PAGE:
- One of Talmy Givón’s four categories of parts of speech is relations, which is where you have to be the most flexible in translation. For instance, prepositions work with their verbs, which is an area of relationships, so your translations of prepositions + verbs must be flexible. You can’t simply go off of the two or three definitions on the back your first-year flashcards.
- The augment is often missing in Homer, but there are reasons for it — most often for meter. For instance, Homer employs a lot of epithets for the characters in his work, but sometimes the normal case isn’t the most suitable, so he’ll use a different case (perhaps from a different dialect) that fits with the meter.
- Gentry on the books he’s checked out from the library: “Most of the books I have in my office I am sure that no one else is looking for.”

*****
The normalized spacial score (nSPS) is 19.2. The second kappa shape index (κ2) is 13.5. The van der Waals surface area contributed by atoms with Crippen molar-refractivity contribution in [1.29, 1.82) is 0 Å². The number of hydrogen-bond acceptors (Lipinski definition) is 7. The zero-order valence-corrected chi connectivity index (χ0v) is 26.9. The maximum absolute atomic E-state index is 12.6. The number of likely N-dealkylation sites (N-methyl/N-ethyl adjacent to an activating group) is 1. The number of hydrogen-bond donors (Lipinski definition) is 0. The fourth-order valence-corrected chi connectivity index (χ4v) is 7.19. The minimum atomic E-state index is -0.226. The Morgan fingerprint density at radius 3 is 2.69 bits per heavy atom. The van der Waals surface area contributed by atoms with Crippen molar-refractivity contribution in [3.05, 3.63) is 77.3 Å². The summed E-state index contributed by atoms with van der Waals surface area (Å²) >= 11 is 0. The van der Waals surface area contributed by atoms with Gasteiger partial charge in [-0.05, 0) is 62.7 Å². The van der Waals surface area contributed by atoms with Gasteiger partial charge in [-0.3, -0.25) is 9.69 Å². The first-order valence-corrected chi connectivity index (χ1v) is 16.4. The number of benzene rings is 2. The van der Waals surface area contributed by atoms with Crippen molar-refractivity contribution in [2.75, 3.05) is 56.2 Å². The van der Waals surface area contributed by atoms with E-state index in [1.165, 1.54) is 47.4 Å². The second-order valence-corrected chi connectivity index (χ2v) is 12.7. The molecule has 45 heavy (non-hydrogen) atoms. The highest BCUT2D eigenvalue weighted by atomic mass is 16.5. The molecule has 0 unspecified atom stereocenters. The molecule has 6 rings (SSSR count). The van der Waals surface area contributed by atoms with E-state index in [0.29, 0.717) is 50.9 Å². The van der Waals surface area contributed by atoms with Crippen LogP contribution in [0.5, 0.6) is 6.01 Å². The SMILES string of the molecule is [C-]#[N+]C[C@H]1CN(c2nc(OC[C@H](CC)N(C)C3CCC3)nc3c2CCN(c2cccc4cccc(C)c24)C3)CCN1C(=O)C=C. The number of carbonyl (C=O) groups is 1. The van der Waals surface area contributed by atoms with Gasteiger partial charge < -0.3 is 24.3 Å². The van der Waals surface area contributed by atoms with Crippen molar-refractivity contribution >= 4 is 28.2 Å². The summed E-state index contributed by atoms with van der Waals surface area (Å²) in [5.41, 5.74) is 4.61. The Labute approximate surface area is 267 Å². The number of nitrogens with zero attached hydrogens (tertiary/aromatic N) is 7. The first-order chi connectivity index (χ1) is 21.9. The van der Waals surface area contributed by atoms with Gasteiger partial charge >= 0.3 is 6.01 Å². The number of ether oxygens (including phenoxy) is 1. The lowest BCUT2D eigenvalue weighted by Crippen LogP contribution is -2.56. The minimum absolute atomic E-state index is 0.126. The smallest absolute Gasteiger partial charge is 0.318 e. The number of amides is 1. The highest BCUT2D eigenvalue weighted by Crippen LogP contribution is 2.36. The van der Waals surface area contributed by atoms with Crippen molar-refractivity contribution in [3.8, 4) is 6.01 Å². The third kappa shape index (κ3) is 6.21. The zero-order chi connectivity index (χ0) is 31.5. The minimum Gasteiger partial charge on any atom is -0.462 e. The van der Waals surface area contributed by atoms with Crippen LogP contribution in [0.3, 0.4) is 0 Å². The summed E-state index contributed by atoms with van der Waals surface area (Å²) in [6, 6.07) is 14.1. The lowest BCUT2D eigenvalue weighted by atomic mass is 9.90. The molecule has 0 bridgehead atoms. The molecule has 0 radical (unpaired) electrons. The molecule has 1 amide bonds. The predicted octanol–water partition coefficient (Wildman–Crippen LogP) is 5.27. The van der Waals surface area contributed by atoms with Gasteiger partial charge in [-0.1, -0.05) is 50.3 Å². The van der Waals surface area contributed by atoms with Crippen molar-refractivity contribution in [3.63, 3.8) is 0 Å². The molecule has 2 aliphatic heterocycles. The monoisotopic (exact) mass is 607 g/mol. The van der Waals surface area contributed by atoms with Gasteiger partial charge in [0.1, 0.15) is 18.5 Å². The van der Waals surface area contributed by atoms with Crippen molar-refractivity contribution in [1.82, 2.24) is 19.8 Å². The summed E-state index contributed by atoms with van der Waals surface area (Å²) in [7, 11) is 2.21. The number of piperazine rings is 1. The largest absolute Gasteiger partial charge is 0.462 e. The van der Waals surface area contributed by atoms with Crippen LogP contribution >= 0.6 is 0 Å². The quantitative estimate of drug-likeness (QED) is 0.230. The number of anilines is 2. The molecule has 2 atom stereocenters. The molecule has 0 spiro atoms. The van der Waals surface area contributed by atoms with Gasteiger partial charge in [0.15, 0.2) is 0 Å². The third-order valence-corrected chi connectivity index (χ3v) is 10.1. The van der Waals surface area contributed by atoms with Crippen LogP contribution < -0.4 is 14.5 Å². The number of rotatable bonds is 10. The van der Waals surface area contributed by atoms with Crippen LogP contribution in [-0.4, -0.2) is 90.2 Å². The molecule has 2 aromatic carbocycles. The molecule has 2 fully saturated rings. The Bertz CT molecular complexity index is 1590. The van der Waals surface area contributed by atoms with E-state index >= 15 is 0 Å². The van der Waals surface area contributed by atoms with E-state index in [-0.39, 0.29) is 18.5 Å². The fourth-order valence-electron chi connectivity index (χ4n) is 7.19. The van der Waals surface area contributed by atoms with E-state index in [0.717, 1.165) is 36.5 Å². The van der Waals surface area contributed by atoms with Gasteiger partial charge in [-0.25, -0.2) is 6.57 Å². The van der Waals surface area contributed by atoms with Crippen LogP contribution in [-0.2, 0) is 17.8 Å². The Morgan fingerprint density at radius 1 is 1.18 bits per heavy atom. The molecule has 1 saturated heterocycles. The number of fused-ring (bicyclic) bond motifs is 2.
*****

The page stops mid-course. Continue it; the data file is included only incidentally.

- “A lot of people don’t sit and meditate on what the morphology is telling you.” [This isn’t meant to be humorous; he’s emphasizing the importance of morphology for accurate translation and interpretation.]
- “From 1990-1996 I spent a lot of time with a Christian professor making the first Greek and Hebrew fonts for Windows.” [In this class we got a pretty neat impromptu introduction on the science of font creation and some helpful tools for using Greek and Hebrew fonts.]
- In English we want to get the verb out there quickly and then follow it with objects and modifiers. But in Greek, once yοu have all the modifiers out there, the verb is obvious.